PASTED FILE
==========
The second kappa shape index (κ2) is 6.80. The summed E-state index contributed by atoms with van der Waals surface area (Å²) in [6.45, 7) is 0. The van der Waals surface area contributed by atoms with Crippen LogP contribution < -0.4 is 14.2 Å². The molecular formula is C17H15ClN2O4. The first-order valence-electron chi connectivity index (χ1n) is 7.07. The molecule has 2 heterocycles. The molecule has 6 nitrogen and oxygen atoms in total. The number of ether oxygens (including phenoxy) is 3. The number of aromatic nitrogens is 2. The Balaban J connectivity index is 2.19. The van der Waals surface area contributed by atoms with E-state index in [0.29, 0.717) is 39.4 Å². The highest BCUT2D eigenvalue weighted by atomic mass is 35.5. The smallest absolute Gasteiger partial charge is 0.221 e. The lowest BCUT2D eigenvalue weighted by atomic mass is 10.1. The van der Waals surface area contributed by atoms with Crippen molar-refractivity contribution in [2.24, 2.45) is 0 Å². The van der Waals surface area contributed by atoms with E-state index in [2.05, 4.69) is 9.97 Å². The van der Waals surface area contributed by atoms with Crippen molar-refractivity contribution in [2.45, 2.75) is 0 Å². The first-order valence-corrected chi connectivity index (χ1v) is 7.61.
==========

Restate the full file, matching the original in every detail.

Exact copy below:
The second kappa shape index (κ2) is 6.80. The summed E-state index contributed by atoms with van der Waals surface area (Å²) in [6.45, 7) is 0. The van der Waals surface area contributed by atoms with Crippen LogP contribution < -0.4 is 14.2 Å². The molecular formula is C17H15ClN2O4. The first-order valence-electron chi connectivity index (χ1n) is 7.07. The molecule has 2 heterocycles. The molecule has 6 nitrogen and oxygen atoms in total. The number of ether oxygens (including phenoxy) is 3. The number of aromatic nitrogens is 2. The Balaban J connectivity index is 2.19. The van der Waals surface area contributed by atoms with E-state index in [0.29, 0.717) is 39.4 Å². The highest BCUT2D eigenvalue weighted by atomic mass is 35.5. The smallest absolute Gasteiger partial charge is 0.221 e. The lowest BCUT2D eigenvalue weighted by atomic mass is 10.1. The van der Waals surface area contributed by atoms with Crippen molar-refractivity contribution in [2.24, 2.45) is 0 Å². The van der Waals surface area contributed by atoms with E-state index in [2.05, 4.69) is 9.97 Å². The van der Waals surface area contributed by atoms with Crippen molar-refractivity contribution in [2.45, 2.75) is 0 Å². The first-order valence-corrected chi connectivity index (χ1v) is 7.61.